These superb consoles, with classical medallions flanked by festive bucrania garlands and supported by acanthus-wrapped ram's head monopodia, reflect the Roman á l'antique style promoted by the influential architect/designer Giovanni Battista Piranesi (1720-1778). Similar monopodia supports combined with a bucrania frieze feature on the celebrated pair of tables supplied to Giovanni Battista Rezzonico, nephew of Pope Clement XIII, for his apartment in the Palazzo Rezzonico, and now in the Rijksmuseum, Amsterdam and the Minneapolis Institute of Arts. These extraordinary tables, one of which is illustrated in Piranesi's Diversi maniere d'adornare i cammini of 1769 (along with other furnishings supplied to Rezzonico's apartment), are the only documented pieces of furniture designed by Piranesi still in existence. A further related design by Piranesi for a table, which features a monopodium support and medallion frieze, is in the Victoria and Albert Museum, London (see J. Wilton-Ely, Design Through Fantasy: Piranesi as Designer, pp. 70-73, in Piranesi as Designer, exh. cat., New York, 2007).
Piranesi's archaeological style was enormously influential in Rome in the 1760's and 1770's and a number of tables are recorded displaying similar characteristics, particularly the monopodia supports and medallion frieze, although none of these examples can be directly linked to Piranesi himself.
These include a table in the Capitoline Museum (illustrated in A. Gonzalez-Palacios, Il Tempio del Gusto: Roma e il Regno delle due Sicilie, Milan, 1984, vol. II, fig. 152); a table in the collection of Leo Veneziani (illustrated in G. Lizzani, Il Mobile Romano, Milan, 1970, p. 85, fig. 138), and a series of tables including a circular example commissioned circa 1788 for Stanislaus August Poniatowski of Poland, illustrated in A. Gonzalez-Palacios, Arredi e Ornamenti alla Corte di Roma, Milan, 2004, pp. 216-221.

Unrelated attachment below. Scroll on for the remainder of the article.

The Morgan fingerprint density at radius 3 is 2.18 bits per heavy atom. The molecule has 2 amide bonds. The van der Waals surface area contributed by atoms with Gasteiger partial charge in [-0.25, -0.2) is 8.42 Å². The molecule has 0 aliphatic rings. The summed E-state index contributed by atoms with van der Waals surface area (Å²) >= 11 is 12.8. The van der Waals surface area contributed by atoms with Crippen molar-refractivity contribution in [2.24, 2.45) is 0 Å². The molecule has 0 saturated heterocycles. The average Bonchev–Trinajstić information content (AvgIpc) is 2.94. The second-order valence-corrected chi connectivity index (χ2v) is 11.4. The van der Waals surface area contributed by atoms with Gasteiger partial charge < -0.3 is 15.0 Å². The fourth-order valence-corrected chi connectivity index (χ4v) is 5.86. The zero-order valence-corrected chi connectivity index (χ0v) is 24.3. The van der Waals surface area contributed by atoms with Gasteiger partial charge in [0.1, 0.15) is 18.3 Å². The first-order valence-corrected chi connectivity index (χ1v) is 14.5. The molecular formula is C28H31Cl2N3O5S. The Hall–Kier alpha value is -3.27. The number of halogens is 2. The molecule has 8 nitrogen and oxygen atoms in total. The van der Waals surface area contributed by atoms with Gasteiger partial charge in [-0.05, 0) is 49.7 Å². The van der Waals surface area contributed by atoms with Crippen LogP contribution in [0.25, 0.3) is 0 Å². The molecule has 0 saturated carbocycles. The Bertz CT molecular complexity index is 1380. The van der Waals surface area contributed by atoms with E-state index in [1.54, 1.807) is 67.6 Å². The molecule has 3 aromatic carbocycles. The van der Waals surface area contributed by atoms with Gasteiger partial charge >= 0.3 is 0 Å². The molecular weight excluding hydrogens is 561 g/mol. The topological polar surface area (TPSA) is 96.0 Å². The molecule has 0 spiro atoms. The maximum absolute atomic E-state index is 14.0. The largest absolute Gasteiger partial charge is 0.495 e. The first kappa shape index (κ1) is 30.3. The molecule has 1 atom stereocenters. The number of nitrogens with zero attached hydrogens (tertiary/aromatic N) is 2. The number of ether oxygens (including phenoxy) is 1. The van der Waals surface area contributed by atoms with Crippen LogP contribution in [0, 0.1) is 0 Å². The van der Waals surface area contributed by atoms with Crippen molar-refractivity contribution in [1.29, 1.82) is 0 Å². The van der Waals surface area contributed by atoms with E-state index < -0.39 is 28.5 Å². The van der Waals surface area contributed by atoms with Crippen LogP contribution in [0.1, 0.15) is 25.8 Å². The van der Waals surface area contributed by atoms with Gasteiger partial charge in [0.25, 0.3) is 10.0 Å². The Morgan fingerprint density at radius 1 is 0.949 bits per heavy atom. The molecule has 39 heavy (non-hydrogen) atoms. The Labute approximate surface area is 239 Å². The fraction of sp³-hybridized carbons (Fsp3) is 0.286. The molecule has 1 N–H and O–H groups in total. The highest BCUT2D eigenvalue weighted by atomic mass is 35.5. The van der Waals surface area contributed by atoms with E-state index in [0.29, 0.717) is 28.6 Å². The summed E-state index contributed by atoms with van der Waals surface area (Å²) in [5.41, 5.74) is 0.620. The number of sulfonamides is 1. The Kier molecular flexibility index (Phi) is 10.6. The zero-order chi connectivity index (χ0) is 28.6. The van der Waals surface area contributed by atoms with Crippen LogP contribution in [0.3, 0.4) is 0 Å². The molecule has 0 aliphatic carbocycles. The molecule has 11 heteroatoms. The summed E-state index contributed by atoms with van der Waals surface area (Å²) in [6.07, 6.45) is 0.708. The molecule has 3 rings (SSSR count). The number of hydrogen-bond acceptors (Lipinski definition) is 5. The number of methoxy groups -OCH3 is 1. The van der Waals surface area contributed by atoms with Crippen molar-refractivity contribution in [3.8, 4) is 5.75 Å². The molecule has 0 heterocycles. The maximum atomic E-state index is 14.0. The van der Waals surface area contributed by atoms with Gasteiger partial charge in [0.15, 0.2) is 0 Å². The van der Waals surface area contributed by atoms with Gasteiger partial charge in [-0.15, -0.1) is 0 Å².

The architect Antonio Asprucci was particularly marked in his admiration of the Piranesian 'antique' style. Asprucci worked extensively for the Borghese family, principally for Prince Don Marcantonio Borghese during his extensive refurbishments of both the Villa and Palazzo Borghese in Rome in the 1770's. A number of tables were supplied to the Palazzo Borghese after designs by Asprucci and carved by Antonio Landucci which display similar features to the Reilly tables. These include a pair of tables now in the Palazzo Quirinale, Rome (illustrated in Piranesi as Designer, op. cit., p. 238), and two pairs of tables with magnificent mosaic tops, sold Christie's, London, 23 June 1999, lot 100, and Christie's, London, 5 July 2001, lot 50.